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Why coat the rice in oil before cooking? - Page 2

post #31 of 38
I agree, that was what I was taught as well. Note that the process is pretty fast, so you can pretty much guarantee that the distinction between the two will come and go.

Jason Sandeman

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Jason Sandeman

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post #32 of 38
Thread Starter 
Great, thank you so much!
post #33 of 38
Well, I guess I am missing something :crazy:
post #34 of 38
Kuan, you have all three risotto rices in you pantry? wow.
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post #35 of 38
Caputo's Market rocks! Too bad it's 400 miles from here. :(
post #36 of 38
Yeah, I was impressed too...a quick look in the pantry...all of them! :cool:

LucH's explanation that Ed quoted seems to technically nail it shut & welldonechef pays appropriate cultural homage to what a risotto was created to be...

"When you are cooking your onion in the olive oil or butter, it is called "siffritto". Basically you are extracting the flavor from those items. Then you turn up the heat to "tostatura" the rice, or "toast" it. You add the warmed stock slowly, to extract some starch, stirring to evenly cook. This is the point where the risotto gets creamy. In the end, you "mantecatura" it, which means to "finish" with butter and parmesan."

But...no wine? :look:

I like that bit tho' I'm never sure if its the end of the frying & I'm deglazing and reducing for flavour & sweetness or the start of liquid & the wine should stay 'fresh'?

My instinct is to the former or shouldn't it be there classically?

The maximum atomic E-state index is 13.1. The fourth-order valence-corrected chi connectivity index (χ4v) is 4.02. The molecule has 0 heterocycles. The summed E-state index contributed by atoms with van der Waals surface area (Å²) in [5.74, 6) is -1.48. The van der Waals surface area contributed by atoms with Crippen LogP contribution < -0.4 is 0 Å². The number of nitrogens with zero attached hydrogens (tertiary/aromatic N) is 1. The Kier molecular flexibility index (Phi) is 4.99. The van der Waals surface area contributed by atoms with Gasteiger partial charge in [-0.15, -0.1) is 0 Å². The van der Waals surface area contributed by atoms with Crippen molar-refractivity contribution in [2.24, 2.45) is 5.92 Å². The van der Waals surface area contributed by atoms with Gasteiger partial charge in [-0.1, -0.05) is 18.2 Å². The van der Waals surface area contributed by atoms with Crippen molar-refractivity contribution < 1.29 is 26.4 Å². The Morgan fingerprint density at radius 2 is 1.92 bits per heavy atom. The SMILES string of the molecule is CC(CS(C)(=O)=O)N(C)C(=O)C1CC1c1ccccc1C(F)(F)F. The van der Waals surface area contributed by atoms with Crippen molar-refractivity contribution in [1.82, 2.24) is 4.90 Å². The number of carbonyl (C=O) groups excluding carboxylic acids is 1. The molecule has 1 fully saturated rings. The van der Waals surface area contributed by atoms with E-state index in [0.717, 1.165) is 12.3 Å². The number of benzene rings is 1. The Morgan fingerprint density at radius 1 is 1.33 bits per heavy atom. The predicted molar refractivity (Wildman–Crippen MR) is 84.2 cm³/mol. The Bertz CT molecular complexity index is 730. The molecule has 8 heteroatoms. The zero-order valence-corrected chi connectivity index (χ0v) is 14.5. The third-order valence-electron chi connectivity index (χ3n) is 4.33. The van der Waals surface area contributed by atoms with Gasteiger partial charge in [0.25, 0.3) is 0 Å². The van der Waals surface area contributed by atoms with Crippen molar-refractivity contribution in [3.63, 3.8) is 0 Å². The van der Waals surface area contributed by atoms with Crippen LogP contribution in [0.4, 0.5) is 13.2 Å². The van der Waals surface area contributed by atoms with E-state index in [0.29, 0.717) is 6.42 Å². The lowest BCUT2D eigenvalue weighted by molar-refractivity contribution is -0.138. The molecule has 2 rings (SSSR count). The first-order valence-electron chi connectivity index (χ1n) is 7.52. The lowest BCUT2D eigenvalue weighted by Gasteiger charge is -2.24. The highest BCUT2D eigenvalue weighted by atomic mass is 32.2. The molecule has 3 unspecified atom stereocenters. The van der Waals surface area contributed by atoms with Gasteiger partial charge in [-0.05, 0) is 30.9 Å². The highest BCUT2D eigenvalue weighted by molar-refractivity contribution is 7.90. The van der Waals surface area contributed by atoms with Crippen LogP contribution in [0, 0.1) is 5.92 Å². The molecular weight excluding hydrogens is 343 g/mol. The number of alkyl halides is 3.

"Life is what happens to us while we are making other plans."
Allen Saunders, 1957.
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"Life is what happens to us while we are making other plans."
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post #37 of 38

"phatch" has it right. As it was explained to me very early on in my studies at the CIA (Culinary Institute of America)... "We do this to "crack" the hull of the grain, allowing for the realease of starches and the absorbtion of cooking liquids".

post #38 of 38

Hi there,

 

It was explained to me at Le Cordon Bleu as necessary to help prevent the rice, sticky and starchy by nature, from sticking together and forming an amorphous ball of goo, as well as layering additional flavor.  The "toasting" of the rice is done to help open it up with a bit of heat, so to speak, so that it absorbs the liquid and makes it easier to coax out the lovely starches. And the classical way to sweat the shallots is to use butter, although any fat, such as duck, goose or oil can be used.  I prefer butter.  

 

Now the interesting thing is arborio's outer layer contains the highest amount of starch out of all the other rice used in the risotto method, so it isn't entirely necessary to break or crack the rice as it is to toast it in order to release the starches, unlike what might be experienced with carnaroli or the vialone nano varieties.

 

Ok, hope that helps.   .         

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